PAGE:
International Women’s Day: seven amazing stories
As an ambitious young woman studying law, having an unplanned pregnancy at 19 could have been a career breaker for Natalie Bannister. Instead, it proved to be just another milestone that she took in her stride on her successful legal career. The leader of our National Commercial practice and partner in our Property & Projects practice, Natalie is recognised as a leading property, planning and environment lawyer. She shares her story.
My mother, Tina Millar, was very ambitious. She migrated from Italy when she was 10 years old. She studied law in the 1970s, one of only two women in her university course. She was a single mother working in a profession dominated by men at a time with limited before or after school care or good accessible child care.
She was incredibly determined and hard-working and she set that example for me. She was a great role model to me of what you can achieve when you set your mind to it.
An unexpected detour
While I was studying law at university, I had an unplanned pregnancy at 19. It took many people by surprise but my partner and I decided we would go ahead with this new path we were on. Then my focus became about managing motherhood and study and keeping on the career path.
One unexpected benefit is that I already had my children when I started working as a lawyer. They were five and two. Many women are senior lawyers when they start their families. They are in the thick of the hardest part of parenthood while also juggling the demands of seniority. Parental leave is a significant interruption to your career and it can be hard to get the career momentum going again.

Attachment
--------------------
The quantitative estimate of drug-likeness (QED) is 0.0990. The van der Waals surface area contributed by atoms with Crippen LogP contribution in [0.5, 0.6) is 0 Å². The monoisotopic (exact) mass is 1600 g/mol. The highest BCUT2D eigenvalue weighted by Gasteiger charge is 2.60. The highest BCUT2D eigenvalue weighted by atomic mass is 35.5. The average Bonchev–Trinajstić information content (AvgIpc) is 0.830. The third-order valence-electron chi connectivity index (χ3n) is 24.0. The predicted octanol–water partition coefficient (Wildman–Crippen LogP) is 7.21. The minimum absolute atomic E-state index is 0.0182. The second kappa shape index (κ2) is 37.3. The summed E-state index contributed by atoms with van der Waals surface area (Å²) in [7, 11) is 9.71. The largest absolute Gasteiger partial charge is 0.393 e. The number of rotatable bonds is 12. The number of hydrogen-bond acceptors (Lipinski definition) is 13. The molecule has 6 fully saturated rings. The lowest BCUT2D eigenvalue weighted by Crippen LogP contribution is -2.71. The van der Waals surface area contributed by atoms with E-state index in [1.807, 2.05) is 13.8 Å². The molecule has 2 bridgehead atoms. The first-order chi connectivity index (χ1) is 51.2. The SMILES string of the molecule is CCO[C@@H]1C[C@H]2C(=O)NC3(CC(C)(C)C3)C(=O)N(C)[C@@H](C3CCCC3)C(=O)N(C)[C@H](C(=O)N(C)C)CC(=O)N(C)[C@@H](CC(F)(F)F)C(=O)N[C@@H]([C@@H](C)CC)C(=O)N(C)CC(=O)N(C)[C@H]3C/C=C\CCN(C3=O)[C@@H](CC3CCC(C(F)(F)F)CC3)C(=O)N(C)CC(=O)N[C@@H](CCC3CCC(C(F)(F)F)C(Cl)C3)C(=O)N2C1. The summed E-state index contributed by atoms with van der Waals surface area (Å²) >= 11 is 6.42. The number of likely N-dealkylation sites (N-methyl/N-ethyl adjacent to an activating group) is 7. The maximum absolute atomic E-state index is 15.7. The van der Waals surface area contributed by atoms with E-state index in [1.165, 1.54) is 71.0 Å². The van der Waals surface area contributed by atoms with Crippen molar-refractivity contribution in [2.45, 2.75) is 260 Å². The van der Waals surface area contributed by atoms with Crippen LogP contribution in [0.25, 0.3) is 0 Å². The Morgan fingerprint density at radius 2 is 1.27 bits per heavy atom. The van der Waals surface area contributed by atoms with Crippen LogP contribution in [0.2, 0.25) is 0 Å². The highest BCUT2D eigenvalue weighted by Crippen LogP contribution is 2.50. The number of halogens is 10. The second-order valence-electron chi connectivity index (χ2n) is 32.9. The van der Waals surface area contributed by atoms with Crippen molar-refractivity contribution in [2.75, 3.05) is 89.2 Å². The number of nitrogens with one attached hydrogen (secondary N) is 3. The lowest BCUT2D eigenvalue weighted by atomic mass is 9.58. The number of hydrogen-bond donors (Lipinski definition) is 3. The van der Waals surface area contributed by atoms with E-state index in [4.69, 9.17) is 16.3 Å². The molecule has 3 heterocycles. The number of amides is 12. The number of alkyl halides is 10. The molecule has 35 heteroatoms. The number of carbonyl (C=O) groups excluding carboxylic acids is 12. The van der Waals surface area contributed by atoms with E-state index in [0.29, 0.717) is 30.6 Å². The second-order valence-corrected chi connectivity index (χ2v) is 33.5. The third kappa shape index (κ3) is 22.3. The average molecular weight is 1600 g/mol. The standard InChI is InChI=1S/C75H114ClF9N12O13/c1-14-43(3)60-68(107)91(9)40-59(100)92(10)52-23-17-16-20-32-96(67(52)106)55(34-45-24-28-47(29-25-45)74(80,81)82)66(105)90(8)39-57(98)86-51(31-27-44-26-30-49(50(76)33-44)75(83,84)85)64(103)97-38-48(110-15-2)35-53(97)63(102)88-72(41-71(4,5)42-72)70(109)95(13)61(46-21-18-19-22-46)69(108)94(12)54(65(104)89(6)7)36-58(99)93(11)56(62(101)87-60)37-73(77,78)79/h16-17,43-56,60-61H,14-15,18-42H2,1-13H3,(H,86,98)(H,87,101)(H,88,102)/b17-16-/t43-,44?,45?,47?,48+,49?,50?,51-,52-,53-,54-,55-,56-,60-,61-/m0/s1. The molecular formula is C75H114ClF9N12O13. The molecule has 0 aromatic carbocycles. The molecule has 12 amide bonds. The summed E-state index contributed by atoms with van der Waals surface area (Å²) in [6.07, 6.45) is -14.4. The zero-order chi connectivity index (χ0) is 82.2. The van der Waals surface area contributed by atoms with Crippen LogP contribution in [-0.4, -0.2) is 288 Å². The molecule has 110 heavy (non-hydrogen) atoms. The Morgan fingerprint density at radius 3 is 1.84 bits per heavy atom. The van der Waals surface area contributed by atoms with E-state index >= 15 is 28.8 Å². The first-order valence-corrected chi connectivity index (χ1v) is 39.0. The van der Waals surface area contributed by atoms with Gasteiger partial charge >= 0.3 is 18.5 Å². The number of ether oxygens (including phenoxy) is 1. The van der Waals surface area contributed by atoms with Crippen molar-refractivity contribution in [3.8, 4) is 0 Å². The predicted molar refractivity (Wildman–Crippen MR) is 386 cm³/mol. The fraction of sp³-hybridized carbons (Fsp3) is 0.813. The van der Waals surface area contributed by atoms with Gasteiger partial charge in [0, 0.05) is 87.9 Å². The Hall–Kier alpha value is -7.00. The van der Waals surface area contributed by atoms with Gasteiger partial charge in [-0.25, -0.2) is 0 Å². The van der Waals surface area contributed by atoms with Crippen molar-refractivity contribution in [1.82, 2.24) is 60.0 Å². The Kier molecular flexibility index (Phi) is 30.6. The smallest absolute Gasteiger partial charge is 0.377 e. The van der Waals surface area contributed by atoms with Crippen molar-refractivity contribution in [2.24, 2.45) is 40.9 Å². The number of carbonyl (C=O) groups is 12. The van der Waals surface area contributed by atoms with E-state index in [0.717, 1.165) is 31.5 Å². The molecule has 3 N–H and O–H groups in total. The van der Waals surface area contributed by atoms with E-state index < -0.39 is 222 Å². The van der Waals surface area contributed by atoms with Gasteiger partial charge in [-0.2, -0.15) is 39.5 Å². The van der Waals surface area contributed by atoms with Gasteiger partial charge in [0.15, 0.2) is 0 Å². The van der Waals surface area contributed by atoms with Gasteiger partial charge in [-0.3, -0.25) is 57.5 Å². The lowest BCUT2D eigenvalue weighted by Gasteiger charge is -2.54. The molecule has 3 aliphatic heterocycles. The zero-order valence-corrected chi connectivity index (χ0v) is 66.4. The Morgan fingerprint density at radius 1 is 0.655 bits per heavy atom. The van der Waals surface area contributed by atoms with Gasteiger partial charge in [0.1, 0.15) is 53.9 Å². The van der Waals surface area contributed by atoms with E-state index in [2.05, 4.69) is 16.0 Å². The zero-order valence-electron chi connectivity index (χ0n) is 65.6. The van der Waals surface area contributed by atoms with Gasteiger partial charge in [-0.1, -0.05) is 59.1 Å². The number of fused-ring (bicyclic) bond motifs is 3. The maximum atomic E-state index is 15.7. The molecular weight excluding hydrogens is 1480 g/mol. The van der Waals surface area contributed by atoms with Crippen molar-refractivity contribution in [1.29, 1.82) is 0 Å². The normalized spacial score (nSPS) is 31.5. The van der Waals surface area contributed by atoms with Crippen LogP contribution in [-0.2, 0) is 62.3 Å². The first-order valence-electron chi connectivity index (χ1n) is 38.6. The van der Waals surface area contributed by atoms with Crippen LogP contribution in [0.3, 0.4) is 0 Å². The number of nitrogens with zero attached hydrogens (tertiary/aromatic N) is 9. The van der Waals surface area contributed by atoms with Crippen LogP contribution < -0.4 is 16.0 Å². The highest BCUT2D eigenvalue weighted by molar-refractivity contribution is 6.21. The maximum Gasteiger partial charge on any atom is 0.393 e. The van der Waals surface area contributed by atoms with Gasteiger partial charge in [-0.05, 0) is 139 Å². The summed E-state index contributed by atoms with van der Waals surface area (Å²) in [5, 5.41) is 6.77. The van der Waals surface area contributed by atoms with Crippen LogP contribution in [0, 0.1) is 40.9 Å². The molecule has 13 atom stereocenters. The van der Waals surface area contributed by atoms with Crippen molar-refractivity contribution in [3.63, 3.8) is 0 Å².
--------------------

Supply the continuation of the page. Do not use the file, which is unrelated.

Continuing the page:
For me, my difficulty was juggling all the demands of young children - childcare illnesses, curriculum days, school holidays - while working as a junior lawyer, where you don’t have as much control of your day.
Ensuring flexibility and support for all
I’ve never forgotten the stress of working to a tight deadline or having a meeting with clients and watching the clock tick towards 6pm, when childcare closed and the fear, panic and anxiety I felt.
I had a really flexible and supportive boss, who trusted in me. I also had a very supportive partner who was an equal co-parent. I was lucky and I’ve always been mindful of that and tried hard to be as supportive of others as they were to me.
It’s important that our people are able to manage their days in a way that works for them, and for us. Of course we need to meet client commitments and other workplace demands, but there are lots of ways to do that besides being at your desk most of the day, every day.
I am conscious as I go through my daily life to try and make decisions that make a positive impact, whether that’s achieving small change, through the workplace school holiday program we’ve just introduced, or large, such as the WGEA citation the firm maintains.
We are a culture-driven firm and everything we do is done through a filter of asking ‘How does this affect our people?’ If it’s not aligned with our values, we don’t do it. We need to be a successful and thriving business. Profit is one aspect of that but culture is just, if not more, important.
I’ve been inspired by my mum. I’m a fierce feminist and that is a framework for a lot of my decision making. We need to ensure gender and diversity in our firm and in the community. Once you see gender disparity, you can’t un-see it. And if you’re conscious of it, then it’s really quite easy to ensure good cross-representation. I would never, for example, pay money to attend a conference that featured an all-male panel. I find lots of individual people inspiring, but what really inspires me is just seeing people doing their best, navigating through life’s challenges, contributing to society in one way or another, and ultimately… thriving.